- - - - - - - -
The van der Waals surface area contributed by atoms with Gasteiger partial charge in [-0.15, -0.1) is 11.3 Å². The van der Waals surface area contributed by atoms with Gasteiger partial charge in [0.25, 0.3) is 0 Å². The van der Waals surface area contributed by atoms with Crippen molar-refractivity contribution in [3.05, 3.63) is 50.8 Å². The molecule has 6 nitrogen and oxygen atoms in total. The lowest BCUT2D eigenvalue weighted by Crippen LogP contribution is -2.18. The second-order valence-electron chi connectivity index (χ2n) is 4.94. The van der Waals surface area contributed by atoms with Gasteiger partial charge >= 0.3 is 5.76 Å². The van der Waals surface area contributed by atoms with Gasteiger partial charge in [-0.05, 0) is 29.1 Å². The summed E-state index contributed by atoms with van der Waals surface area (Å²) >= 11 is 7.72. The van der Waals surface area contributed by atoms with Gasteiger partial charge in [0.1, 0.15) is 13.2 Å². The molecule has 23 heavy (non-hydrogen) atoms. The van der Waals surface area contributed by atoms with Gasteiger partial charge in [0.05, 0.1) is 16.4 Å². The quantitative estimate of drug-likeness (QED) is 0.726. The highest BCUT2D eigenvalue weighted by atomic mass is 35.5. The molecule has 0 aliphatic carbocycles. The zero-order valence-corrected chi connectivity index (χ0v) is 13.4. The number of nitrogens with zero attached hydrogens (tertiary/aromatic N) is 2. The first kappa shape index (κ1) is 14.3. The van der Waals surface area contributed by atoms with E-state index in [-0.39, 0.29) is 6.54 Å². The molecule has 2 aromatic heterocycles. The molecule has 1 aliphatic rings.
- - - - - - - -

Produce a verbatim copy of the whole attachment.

The van der Waals surface area contributed by atoms with Gasteiger partial charge in [-0.15, -0.1) is 11.3 Å². The van der Waals surface area contributed by atoms with Gasteiger partial charge in [0.25, 0.3) is 0 Å². The van der Waals surface area contributed by atoms with Crippen molar-refractivity contribution in [3.05, 3.63) is 50.8 Å². The molecule has 6 nitrogen and oxygen atoms in total. The lowest BCUT2D eigenvalue weighted by Crippen LogP contribution is -2.18. The second-order valence-electron chi connectivity index (χ2n) is 4.94. The van der Waals surface area contributed by atoms with Gasteiger partial charge >= 0.3 is 5.76 Å². The van der Waals surface area contributed by atoms with Gasteiger partial charge in [-0.05, 0) is 29.1 Å². The summed E-state index contributed by atoms with van der Waals surface area (Å²) >= 11 is 7.72. The van der Waals surface area contributed by atoms with Gasteiger partial charge in [0.1, 0.15) is 13.2 Å². The molecule has 23 heavy (non-hydrogen) atoms. The van der Waals surface area contributed by atoms with Gasteiger partial charge in [0.05, 0.1) is 16.4 Å². The quantitative estimate of drug-likeness (QED) is 0.726. The highest BCUT2D eigenvalue weighted by atomic mass is 35.5. The molecule has 0 aliphatic carbocycles. The zero-order valence-corrected chi connectivity index (χ0v) is 13.4. The number of nitrogens with zero attached hydrogens (tertiary/aromatic N) is 2. The first kappa shape index (κ1) is 14.3. The van der Waals surface area contributed by atoms with E-state index in [-0.39, 0.29) is 6.54 Å². The molecule has 2 aromatic heterocycles. The molecule has 1 aliphatic rings.